Shuttle is also utilizing Cedar Trail to build on its small form factor roots with the XS35V3 and XS35GTA V3 barebones nettops. Both systems opt for the higher-end D2700, but the GTA version adds on a Radeon HD 7410M GPU. While the ASUS systems offer a variety of configurations for storage options, by going the barebones route, Shuttle is offering the ultimate in customizability, not to mention the option of an optical disc drive for those who still like their media on disc.

 The XS35V3 and XS35GTA V3 have moved on to more contemporary Cedar Trail-era, 2.13GHz Atom D2700 processors that keep the power draw to a fanless 27W, even when everything is churning at full bore. That limit might get tested with the GTA variant, which brings in Radeon HD 7410M graphics for a lift to 3D performance, but neither mini desktop will exactly make the power company beg for mercy.

Engadget

Feb 18 2012

News - J&W Announces New Cedar Trail Motherboards, Barebones

J&W's MINIX line of mini-ITX motherboards have consistently targeted the higher end of the market with unique features and a focus on quality components. My first experience with their boards was the fantastic MINIX 780G-SP128MB, a mini-ITX gem that made its way into several HTPC and home server builds I assisted with. J&W looks set to continue the trend of quality craftsmanship with the release of the MINIX D2700-DC and MINIX D2500-DC. Both Cedar Trail-based boards will be passively cooled, include USB 3.0, and feature all-solid capacitor designs. J&W is also prepping a barebones kit based on the new boards. No word on pricing or specific release dates just yet, but evidently the D2700-DC is expected out first. Atom processors may not be as popular for HTPC builds as they once were, but J&W's new boards may be worth a look for those interested in going low-powered and silent.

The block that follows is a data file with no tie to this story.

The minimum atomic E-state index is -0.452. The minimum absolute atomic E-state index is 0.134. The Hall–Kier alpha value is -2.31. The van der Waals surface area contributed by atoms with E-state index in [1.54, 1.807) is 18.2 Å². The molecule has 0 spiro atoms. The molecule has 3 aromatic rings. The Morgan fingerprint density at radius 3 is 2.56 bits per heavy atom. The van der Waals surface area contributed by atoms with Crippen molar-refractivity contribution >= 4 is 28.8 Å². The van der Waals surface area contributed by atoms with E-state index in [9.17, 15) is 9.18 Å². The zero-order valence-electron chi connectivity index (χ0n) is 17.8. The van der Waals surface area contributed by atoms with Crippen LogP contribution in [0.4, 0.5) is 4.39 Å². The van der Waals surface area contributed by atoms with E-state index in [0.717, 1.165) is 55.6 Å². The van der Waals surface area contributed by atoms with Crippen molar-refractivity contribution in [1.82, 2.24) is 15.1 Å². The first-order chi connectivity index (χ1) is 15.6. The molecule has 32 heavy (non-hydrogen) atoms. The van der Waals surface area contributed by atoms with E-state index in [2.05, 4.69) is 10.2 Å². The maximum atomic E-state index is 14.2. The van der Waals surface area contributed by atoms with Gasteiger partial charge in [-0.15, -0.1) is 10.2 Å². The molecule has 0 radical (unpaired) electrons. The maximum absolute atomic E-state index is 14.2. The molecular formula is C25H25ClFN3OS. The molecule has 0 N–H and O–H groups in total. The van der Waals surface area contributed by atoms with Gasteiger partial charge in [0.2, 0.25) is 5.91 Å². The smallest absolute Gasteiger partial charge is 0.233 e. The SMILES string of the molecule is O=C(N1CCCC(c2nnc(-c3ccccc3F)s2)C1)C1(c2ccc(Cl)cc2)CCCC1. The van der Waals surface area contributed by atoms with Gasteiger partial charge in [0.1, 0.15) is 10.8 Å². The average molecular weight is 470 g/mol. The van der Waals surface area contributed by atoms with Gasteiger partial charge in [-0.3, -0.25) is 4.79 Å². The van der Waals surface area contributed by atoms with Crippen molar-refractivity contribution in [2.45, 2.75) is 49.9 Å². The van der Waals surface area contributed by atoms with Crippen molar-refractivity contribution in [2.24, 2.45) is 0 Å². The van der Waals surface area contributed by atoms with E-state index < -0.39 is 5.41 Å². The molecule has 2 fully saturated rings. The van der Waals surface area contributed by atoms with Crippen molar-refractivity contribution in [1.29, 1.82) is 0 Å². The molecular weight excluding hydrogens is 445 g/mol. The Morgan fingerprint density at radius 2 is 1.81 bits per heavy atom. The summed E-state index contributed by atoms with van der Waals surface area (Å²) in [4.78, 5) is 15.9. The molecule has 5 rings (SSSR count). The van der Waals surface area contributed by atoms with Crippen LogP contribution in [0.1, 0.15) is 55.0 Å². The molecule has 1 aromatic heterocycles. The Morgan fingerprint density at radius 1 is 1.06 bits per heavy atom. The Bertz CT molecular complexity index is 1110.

MINIX D2700DC

Luckily, J&W spared no expense and both boards feature an all-solid capacitor design, with two USB 3.0 ports courtesy of a Renesas controllers and HDMI. They also feature 5.1 audio, VGA, Broadcom dual-gigabit LAN, one PCIe x1 slot and two DDR3 SO-DIMM sockets for up to 8GB of DDR3 1066, although Intel only recommends 4GB.

Fudzilla

Feb 06 2012

News - Intel Looking to Atom and Tizen for Smart TVs

Tizen

The first generation Google TVs were Intel-powered, and if those original Google TV devices had been the runaway successes that Google had hoped, then Intel today would have a pretty big foot in the door of the smart TV market. Instead, the general consensus is that Google TV v1.0 flopped, sending Google back to the drawing board for v2.0, and as we learned just before CES this year, one of the big changes for that fledgling platform was a switch from Intel to ARM.

Intel isn't ready to cede the smart TV market yet though. Intel is instead looking to a special version of Tizen, the Linux-based mobile operating system that has risen from the ashes of the ill-fated MeeGo OS that Intel had been spending so much time working on with Nokia. Tizen TV will be paired with Intel's Atom CE processors, including the Berryville processors due out in the next couple of months. At this point it is anyone's guess what Tizen TV will look like and who might be willing to partner with Intel on Tizen TV-powered settop boxes and smart TVs, but with many of the same capabilities, and even basic underpinnings, as Google TV, there is still time for Intel to get in the game. What would you like to see Intel bring to the smart TV market?

here are some core blocks to Tizen TV which include the open source core services, web run-time and native application runtime. Some of the TV services such as remote input and the unified multi-media services core blocks will also be open source, but key parts like being able to watch broadcast content, video on demand and the various DRM technologies required to do so are of course not open source and will all be third party implementations.